Felipe Fernández-Armesto

June 23, 2006

Thinking I might be bereft of soccer news in Massachusetts, one of my children has just sent me a round-up of the World Cup. My neighbour's television blares news of the Giants, indifferent to what happens in Germany. When the radio announcers say, "Now for the sports", data follow on the White Sox and the Red Sox but not a word about the Azzuri or les Bleus. There's much about the Mets, nought about metatarsals.

I'm happy not to be surfeited with the soccer, but US indifference poses a curious problem. I'm usually the first to decry American exceptionalism and to tell my students that their history is no more exceptional than everyone else's. Yet, in this respect, the US really is odd. Soccer is the most popular sport in just about every other country except Canada, where the primacy of ice hockey seems a clear case of climatic determinism.

North American sporting journalists insist that soccer isn't action-packed enough or high-scoring enough to satisfy American taste. These are mutually contradictory claims. Scoring interrupts a game. Basketball - one of America's favourites - alternates tiresomely between stop and go, as the game breaks up every couple of minutes to register a goal. Nor can it be true that US sports fans crave action. Anyone who has endured the tedium of American football will know that the game consists mainly of longueurs called "time out" when nothing happens on the field while cheerleaders and bands take over. The millions unenterprising enough to watch on television don't even have the cheerleaders to look at. They sit through ads.

Sometimes they will tell you that soccer is bloodless and girlie, and it is true that the game is hugely popular here with women and children - that phrase, as E. M. Forster once said, that exempts the adult male from sanity. But players of rugby union and Aussie rules think American football, with its comically protective cladding, is a game for big wimps.

The breadth of soccer's appeal, on the other hand, is so amazing that it is hard to know why it stops at the edge of America. Sport - like the rest of the culture - travels with empire. Cricket and rugger abide where the British Empire took them. I have read there are a couple of dioceses in South Africa, which had Old Wykehamist bishops in the 19th century, where the Winchester game is still played. Jai-alai is found in the Spanish imperial diaspora. Baseball is popular where the US mounted invasions and maintained garrisons in modern times - in Japan and parts of the Caribbean.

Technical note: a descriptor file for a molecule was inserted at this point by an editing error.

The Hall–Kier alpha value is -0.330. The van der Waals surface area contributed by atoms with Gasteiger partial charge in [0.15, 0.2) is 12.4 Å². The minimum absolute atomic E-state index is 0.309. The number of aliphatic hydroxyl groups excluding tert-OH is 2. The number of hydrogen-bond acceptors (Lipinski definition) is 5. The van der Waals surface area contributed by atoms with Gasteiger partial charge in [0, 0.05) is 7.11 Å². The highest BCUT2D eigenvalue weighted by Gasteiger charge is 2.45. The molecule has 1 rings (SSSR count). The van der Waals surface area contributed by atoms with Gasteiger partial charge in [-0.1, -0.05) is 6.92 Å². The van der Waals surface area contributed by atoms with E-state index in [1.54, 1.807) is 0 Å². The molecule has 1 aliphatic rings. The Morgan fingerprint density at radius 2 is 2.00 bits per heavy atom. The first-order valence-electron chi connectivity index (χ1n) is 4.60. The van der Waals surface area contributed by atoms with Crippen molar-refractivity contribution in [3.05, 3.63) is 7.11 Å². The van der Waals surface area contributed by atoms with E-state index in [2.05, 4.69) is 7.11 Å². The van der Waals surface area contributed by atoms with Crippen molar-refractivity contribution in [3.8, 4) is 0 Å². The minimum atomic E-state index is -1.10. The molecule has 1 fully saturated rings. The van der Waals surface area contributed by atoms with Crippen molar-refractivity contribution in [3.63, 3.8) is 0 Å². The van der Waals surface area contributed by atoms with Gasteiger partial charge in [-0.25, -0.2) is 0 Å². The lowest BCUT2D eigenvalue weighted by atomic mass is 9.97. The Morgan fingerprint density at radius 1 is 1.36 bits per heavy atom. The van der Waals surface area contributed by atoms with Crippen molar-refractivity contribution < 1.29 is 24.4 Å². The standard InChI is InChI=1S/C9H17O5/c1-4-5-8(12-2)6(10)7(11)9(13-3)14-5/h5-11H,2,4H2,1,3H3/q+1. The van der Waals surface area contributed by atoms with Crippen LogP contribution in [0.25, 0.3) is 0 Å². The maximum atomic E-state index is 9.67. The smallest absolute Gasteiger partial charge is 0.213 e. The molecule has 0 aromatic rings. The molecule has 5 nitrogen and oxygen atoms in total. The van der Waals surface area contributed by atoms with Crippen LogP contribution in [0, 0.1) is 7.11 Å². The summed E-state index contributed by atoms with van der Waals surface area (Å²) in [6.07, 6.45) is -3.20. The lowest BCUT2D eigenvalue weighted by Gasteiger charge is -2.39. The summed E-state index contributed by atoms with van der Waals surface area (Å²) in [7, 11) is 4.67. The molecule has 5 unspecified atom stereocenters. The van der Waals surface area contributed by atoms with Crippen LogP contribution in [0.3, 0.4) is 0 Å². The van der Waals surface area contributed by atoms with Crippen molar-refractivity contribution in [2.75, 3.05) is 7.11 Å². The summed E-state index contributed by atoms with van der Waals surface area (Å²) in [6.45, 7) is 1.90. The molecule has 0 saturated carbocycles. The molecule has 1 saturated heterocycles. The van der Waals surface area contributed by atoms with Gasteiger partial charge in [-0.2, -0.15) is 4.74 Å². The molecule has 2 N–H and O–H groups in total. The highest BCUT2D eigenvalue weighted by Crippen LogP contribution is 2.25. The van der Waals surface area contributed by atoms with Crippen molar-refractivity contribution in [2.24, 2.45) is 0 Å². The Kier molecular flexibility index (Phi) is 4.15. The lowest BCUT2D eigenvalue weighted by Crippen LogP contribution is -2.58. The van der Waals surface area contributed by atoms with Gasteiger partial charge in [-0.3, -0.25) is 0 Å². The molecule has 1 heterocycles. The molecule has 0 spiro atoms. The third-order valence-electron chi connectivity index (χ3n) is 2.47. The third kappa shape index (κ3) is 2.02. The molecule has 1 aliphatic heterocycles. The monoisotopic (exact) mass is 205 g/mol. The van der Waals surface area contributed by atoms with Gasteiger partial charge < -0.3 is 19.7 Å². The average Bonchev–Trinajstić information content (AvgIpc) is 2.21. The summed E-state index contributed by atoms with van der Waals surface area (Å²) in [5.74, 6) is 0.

But soccer is one of a handful of games that spread across the world simply because people liked it, without anyone to impose it. Golf and tennis - though less class-permeable than soccer - have similarly wide international, cross-cultural appeal; and they are welcome in the US. So what keeps soccer out?

I think there are two main obstacles. Both should make Americans ashamed.

First, historically, soccer is tainted with unpatriotic associations - an un-American activity, a game for immigrants, played by kids in Catholic schools, watched by subscribers to foreign-language TV channels. Like it and you get suspected of a potentially treasonable feeling: nostalgia. The vigilantes of American identity who think that to qualify for citizenship you have to speak English and know the words of Yankee Doodle also think you have to like American football and baseball.

Second - and no one ever admits this - soccer is, by American standards, anticapitalist. You make money out of television advertising. But to go for 45 minutes - to half-time in a soccer match - without a commercial break is virtually unheard of in US TV. American football, with its constant suspensions of play for minutes at a time, is ideal commercial telly fodder. If soccer were allowed to take a big slice of the audience, ad time would shrink, revenues would slump and the economy would probably go into recession. So the moguls won't show it and the advertisers won't back it.

Of course, plenty of canny US capitalists have invested in hopes of a round-ball breakthrough. As the children of "soccer moms" grow up, the argument goes, they will want to stay fans of their game. And inasmuch as whatever genuinely is exceptional in America is the result of a long history of isolationism, it is reasonable to expect globalisation to break barriers down and to open the US up to soccer. After all, even cricket is taking off in some localities in North America where there are concentrations of migrants from the Indian sub-continent. But I doubt whether soccer will ever be as popular here as in most of the rest of the world, partly because I can sense a new era of isolationism in the offing and partly because I can hear my neighbour's box: the Giants have just scored again.

Felipe Fernández-Armesto is Prince of Asturias professor of history at Tufts University in the US.

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